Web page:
Their temples are very large, noble in design, and dimly lighted. Services are held on the first and last days of the month and also of the year. The nature of their worship in the temples is such that all denominations can participate without offense. Members of any particular sect perform special rituals of their own in the homes of the parties. Confession of sins is conducted in homes before attending services in the temple, but not in the presence of a priest. Wives kneel before their husbands, and children before their parents, to confess their errors and derelictions.
In the temple the worshipers are all dressed in white. The vestments of the priests are made of many-colored feathers and are exceedingly beautiful. The music in the service, which is both instrumental and vocal, is adapted to express the sentiments and emotions of the occasion far better than "ours" in Europe, according to Hythloday's impressions.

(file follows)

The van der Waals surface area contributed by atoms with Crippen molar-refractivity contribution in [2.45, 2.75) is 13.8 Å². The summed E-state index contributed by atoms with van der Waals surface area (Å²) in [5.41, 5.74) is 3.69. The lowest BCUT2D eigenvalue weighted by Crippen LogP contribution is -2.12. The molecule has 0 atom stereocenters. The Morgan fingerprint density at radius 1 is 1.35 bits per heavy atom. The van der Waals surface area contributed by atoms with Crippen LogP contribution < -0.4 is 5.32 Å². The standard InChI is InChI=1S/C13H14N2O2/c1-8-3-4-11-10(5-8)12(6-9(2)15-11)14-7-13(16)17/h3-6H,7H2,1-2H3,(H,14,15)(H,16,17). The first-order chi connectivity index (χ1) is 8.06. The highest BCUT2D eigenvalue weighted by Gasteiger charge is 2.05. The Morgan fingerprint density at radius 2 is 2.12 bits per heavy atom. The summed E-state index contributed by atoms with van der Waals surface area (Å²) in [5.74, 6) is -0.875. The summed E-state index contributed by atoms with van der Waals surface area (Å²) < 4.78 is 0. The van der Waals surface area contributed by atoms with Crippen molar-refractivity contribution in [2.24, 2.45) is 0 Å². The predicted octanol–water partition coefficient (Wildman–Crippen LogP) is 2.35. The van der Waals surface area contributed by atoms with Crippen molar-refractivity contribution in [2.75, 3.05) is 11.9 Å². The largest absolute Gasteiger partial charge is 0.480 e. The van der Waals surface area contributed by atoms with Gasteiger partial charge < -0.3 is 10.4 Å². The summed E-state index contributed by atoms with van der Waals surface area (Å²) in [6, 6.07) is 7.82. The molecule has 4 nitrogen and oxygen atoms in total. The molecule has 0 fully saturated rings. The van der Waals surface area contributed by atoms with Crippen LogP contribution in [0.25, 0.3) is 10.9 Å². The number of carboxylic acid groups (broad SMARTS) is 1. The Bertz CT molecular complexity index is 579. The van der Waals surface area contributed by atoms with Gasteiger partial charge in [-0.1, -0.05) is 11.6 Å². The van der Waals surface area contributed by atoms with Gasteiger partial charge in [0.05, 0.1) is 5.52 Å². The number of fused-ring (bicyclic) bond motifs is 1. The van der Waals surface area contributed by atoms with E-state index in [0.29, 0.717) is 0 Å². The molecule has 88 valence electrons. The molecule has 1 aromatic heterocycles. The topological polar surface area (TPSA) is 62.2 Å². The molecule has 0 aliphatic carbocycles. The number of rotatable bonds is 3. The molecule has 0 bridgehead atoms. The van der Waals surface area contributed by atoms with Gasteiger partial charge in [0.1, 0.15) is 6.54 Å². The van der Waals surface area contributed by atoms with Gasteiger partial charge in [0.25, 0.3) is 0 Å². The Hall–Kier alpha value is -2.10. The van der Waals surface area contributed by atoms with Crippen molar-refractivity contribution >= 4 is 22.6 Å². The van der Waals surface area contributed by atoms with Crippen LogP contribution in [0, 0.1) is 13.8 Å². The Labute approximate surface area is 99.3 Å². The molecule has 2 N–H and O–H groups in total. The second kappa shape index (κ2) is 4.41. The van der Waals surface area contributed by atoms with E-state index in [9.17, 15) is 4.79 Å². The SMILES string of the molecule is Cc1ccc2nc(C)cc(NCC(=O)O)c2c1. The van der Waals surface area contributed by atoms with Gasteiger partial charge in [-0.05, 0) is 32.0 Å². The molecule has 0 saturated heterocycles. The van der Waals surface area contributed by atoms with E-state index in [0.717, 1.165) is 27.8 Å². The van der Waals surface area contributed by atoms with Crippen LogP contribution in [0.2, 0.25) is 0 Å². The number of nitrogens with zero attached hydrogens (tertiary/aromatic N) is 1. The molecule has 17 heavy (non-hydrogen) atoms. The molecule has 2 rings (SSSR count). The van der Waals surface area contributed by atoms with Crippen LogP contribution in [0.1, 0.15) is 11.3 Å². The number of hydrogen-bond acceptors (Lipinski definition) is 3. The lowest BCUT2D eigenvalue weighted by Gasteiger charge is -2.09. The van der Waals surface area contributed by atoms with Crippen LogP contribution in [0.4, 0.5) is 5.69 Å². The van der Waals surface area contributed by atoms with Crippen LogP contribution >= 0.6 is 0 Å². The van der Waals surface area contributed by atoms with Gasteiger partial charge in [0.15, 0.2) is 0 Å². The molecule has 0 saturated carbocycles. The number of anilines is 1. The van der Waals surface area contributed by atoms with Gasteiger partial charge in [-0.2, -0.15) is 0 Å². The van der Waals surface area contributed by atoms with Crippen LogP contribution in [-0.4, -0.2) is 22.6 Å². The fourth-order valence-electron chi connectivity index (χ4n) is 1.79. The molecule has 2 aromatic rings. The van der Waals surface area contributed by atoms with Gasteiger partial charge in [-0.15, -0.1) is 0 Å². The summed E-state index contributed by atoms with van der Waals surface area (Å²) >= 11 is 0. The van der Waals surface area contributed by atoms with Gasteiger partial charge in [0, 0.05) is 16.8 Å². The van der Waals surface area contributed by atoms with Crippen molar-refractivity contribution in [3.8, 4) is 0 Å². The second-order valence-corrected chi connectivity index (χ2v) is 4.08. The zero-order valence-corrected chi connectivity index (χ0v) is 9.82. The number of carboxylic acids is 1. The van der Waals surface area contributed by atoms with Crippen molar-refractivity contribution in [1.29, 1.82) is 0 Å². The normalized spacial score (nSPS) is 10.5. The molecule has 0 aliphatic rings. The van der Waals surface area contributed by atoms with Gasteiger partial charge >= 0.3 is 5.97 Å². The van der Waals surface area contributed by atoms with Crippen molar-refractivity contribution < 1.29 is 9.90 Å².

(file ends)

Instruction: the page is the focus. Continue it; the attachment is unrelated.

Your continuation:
Their prayers at service, though couched in language that will not offend any of the various sects, always acknowledge the beneficence of the Creator and offer thanks for giving their nation the best possible form of government and the best form of religion. Then they pray that they may be received into His presence after death. The services ended, they go to dinner, after which they pass the remainder of the day in sports or military exercises.